TL;DR – This is a list of not what we think will win in the 2023 Academy Awards but who we would give the awards to if we could.
It is Oscars time again, and thanks to some well-timed leave, I get to watch them live this year. So here we will be going through all the nominees and picking which ones we would have chosen if we were a voting academy member.
I should preface this with the notice that we have not seen every film nominated, so we will only pick from those we have seen. We will only cover the categories where we have seen at least three nominees. Also, if you want to see our reviews for said films, you can click on the links to be taken to them. So without any further prattling on, here are the nominees.
You can use many techniques to help build your world, ground your setting, or give dimensions to your characters. You can use music and create elaborate sets, but one of the best ways is through the costumes you make.
People instantly judge a character within moments on the screen, and the outfits are essential to that first impression. More than this, you can also use costumes as a way of storytelling. What do they say about this world? What do they say about how a character is progressing?
Costumes can build worlds and tell us details we can only see, but also they can make us say, ‘hot damn’, look at that beading on that dress. That must have taken hours to do! So without further ado, these costumes made us say ‘hot damn’ in 2022. Be warned that there may be slight spoilers for the films in question.
It was a fantastic year for Australian Cinema, with each film I saw knocking it out of the park. There were intimate documentaries, films that held up a mirror to society, and those that brought the action to a new level. This list will look more at the locally-made Australian productions/co-productions and not just films filmed in Australia.
So without further ado, these are the best Australian Cinema in 2022. Be warned that there will be significant spoilers for the films in question.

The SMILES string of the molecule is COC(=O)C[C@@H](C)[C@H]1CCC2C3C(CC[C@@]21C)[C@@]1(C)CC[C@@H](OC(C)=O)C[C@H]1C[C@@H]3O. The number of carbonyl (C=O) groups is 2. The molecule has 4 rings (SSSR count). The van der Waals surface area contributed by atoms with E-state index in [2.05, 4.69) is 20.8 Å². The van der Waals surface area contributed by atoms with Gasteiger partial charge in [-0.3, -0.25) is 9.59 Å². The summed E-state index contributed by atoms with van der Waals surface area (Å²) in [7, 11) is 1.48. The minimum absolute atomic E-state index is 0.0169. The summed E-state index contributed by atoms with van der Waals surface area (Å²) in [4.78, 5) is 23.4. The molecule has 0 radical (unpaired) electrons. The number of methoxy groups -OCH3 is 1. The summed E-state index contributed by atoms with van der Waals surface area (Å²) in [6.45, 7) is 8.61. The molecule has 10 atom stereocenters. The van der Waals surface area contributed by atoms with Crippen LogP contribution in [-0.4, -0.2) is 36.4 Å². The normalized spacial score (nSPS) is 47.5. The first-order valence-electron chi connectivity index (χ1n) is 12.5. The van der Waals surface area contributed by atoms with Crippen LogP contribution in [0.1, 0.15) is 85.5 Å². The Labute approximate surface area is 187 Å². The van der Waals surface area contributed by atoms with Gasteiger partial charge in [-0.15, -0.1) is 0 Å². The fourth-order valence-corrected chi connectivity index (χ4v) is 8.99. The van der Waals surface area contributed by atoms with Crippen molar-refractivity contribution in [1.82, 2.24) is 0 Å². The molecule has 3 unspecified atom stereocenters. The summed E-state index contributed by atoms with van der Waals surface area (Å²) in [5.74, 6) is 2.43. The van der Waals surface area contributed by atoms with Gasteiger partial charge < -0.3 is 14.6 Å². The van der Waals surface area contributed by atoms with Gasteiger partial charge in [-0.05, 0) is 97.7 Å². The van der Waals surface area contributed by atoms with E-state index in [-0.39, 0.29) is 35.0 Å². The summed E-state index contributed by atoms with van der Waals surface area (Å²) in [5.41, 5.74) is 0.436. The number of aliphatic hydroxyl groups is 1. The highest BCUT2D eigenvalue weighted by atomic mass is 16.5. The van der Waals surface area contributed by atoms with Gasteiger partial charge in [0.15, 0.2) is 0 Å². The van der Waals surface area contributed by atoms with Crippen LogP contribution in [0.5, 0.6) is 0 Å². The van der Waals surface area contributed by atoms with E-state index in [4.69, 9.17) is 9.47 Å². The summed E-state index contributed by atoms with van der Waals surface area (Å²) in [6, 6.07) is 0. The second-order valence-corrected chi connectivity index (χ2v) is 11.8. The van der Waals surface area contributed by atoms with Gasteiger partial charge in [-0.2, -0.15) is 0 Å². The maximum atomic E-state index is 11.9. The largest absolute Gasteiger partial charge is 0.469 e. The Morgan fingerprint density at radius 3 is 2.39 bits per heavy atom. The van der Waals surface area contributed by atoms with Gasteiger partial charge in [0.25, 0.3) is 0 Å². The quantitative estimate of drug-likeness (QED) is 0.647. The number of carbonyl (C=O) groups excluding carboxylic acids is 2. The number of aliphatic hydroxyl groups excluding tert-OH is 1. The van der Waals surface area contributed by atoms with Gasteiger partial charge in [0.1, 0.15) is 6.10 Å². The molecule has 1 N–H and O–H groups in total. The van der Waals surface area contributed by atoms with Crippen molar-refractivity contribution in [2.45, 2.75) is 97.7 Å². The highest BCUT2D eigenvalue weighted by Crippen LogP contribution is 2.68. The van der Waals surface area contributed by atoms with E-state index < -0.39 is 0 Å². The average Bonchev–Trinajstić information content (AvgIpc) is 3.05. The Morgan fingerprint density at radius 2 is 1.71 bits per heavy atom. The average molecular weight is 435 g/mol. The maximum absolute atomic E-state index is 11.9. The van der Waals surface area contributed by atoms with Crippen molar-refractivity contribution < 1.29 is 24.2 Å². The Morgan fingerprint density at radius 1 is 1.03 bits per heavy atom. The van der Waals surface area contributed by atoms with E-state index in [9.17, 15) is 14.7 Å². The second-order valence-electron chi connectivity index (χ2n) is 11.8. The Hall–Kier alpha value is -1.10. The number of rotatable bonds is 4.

TL;DR – A film that is equal parts electric, chaotic, and uncomfortable
Rating: 3.5 out of 5.
Post-Credit Scene – There is no post-credit scene
Disclosure – I was invited to a press screening of this film
Elvis Review –
If there is one genre that has exploded across the screen in recent years, it is the Biopic. Everyone from Aretha Franklin to the Sparkes Brothers and all in between being brought to life in a dramatic presentation or documentary. Given the strengths of these films, it was only a matter of time before someone would attempt to contextualise the life of the “King of Rock and Roll”. This would be no easy task given the life and death of Elvis and the legacy he has left in the world. Today we look at a film that might still be flawed in many ways, but it excels in capturing his energy and passion.
So to set the scene, we open in the 1990s, and a frail Col. Tom Parker (Tom Hanks) wants us to know the story of Elvis (Chaydon Jay), well, the story that he wants to tell. From here, we jump back in time as Elvis (Austin Butler), a young boy who discovers the power of music and movement and who incorporates it into his world. As he grows older, his sound spreads around the south when Parker runs a travelling show. Watching one show, Parker knew the skinny kid in the pink suit would be a star, and he needed to get in on the ground floor before someone else grabbed his meal ticket.